As that quest for clues continues, Florida marks the anniversary of the brutal kidnapping and murder of 11-year-old Carlie Brucia last February.
State lawmakers promised changes in the way Florida dealt with probation violators with a history of violence, but when the headlines disappeared, so did the legislative will.
Still, at least one person hasn’t forgotten the lessons learned from Carlie’s death.
In the doorway of the attorney general’s office stands a stark reminder of Carlie Brucia’s untimely death. The 11-year-old was allegedly murdered by Joseph Smith, a parole violator with a violent history.
In the weeks following Carlie’s tragedy, lawmakers promised tough new laws for violent offenders who commit new crimes, but nothing happened. Instead, the State Department of Corrections began using what power it had to crack down on parole violators provoking freedom for the smallest violation.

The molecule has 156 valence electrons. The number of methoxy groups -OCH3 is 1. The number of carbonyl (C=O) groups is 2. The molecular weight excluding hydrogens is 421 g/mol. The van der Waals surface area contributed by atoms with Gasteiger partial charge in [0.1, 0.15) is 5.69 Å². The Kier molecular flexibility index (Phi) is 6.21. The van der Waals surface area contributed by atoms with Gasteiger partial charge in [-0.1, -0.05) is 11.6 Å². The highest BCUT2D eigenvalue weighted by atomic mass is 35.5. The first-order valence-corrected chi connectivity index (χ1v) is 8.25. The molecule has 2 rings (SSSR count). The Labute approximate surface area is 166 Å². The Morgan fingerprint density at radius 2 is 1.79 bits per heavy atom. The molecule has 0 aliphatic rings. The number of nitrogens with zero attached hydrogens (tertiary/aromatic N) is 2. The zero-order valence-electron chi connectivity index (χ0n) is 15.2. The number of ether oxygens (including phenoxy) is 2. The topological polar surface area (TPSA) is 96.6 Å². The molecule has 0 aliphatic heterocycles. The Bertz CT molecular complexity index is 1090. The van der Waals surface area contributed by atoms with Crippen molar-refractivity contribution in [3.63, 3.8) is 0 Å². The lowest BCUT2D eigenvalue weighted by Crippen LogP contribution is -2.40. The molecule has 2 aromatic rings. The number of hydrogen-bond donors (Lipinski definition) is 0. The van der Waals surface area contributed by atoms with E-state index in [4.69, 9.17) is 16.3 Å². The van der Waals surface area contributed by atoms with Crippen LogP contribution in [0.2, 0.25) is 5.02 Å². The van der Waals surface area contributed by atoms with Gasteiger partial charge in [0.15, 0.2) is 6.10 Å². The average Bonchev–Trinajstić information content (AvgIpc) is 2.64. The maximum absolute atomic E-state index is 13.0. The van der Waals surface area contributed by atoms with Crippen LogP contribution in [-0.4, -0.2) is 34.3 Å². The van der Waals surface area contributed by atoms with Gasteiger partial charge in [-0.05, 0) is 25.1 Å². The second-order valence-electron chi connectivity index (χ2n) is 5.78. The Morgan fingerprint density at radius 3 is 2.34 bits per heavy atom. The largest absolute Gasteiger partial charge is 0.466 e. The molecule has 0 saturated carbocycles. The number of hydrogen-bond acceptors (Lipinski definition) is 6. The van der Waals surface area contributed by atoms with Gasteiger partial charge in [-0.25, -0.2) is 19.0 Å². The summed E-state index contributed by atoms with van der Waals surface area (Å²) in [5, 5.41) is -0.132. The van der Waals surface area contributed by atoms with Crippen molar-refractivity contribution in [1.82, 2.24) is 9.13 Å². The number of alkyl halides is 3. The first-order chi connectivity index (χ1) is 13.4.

Spokesman Sterling Ivey says it sent a message.
"Based on what offenders are telling us when they come in to the probation office, they know that if they mess up or they’re not in compliance with their conditions they are going to be violated."
The zero tolerance policy initialed by corrections is just that, a policy that can change at any time. That’s why Charlie Crist is crusading for carving the zero tolerance policy in stone.
Attorney Gen. Charlie Crist says, "In fact, we really call it our anti-murder package and the idea is to make sure that people who are out on probation, who’ve already been convicted of a violent act, if they violate that privilege of probation that they would go back to jail."
Two bills have been filed for the legislative session that begins next week, but so far lawmakers have gawked at making the get tough policy permanent because of cost.
The poster outside the attorney general’s office though is a reminder of the human cost of not acting.
The legislation would require that every probation violator be brought before a judge who would then determine whether they should be considered violent and kept off the street.
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